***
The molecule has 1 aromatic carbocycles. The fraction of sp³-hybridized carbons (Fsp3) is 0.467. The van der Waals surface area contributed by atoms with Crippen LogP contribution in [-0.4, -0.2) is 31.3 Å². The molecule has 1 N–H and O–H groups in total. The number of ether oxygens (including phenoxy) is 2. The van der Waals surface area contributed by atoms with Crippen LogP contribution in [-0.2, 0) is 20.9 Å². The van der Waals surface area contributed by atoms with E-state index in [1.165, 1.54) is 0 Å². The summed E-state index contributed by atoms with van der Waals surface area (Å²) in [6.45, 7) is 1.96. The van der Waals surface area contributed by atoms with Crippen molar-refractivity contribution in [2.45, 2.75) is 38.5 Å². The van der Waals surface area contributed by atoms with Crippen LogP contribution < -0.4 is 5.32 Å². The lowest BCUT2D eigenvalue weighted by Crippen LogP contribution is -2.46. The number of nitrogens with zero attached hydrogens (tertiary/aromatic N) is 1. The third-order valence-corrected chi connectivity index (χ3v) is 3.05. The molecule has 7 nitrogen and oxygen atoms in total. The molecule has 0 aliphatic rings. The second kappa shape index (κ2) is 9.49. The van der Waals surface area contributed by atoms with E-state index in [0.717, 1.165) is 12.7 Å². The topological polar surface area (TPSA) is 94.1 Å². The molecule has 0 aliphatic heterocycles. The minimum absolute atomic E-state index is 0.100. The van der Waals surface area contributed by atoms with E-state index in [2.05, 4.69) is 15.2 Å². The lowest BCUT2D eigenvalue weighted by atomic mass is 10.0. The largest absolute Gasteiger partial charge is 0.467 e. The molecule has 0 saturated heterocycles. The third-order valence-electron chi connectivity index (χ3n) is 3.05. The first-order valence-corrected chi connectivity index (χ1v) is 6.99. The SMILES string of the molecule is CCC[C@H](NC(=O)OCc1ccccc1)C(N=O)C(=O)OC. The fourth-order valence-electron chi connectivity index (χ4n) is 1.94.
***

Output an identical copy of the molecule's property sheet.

The molecule has 1 aromatic carbocycles. The fraction of sp³-hybridized carbons (Fsp3) is 0.467. The van der Waals surface area contributed by atoms with Crippen LogP contribution in [-0.4, -0.2) is 31.3 Å². The molecule has 1 N–H and O–H groups in total. The number of ether oxygens (including phenoxy) is 2. The van der Waals surface area contributed by atoms with Crippen LogP contribution in [-0.2, 0) is 20.9 Å². The van der Waals surface area contributed by atoms with E-state index in [1.165, 1.54) is 0 Å². The summed E-state index contributed by atoms with van der Waals surface area (Å²) in [6.45, 7) is 1.96. The van der Waals surface area contributed by atoms with Crippen molar-refractivity contribution in [2.45, 2.75) is 38.5 Å². The van der Waals surface area contributed by atoms with Crippen LogP contribution < -0.4 is 5.32 Å². The lowest BCUT2D eigenvalue weighted by Crippen LogP contribution is -2.46. The number of nitrogens with zero attached hydrogens (tertiary/aromatic N) is 1. The third-order valence-corrected chi connectivity index (χ3v) is 3.05. The molecule has 7 nitrogen and oxygen atoms in total. The molecule has 0 aliphatic rings. The second kappa shape index (κ2) is 9.49. The van der Waals surface area contributed by atoms with E-state index in [0.717, 1.165) is 12.7 Å². The topological polar surface area (TPSA) is 94.1 Å². The molecule has 0 aliphatic heterocycles. The minimum absolute atomic E-state index is 0.100. The van der Waals surface area contributed by atoms with E-state index in [2.05, 4.69) is 15.2 Å². The lowest BCUT2D eigenvalue weighted by atomic mass is 10.0. The largest absolute Gasteiger partial charge is 0.467 e. The molecule has 0 saturated heterocycles. The third-order valence-electron chi connectivity index (χ3n) is 3.05. The first-order valence-corrected chi connectivity index (χ1v) is 6.99. The SMILES string of the molecule is CCC[C@H](NC(=O)OCc1ccccc1)C(N=O)C(=O)OC. The fourth-order valence-electron chi connectivity index (χ4n) is 1.94.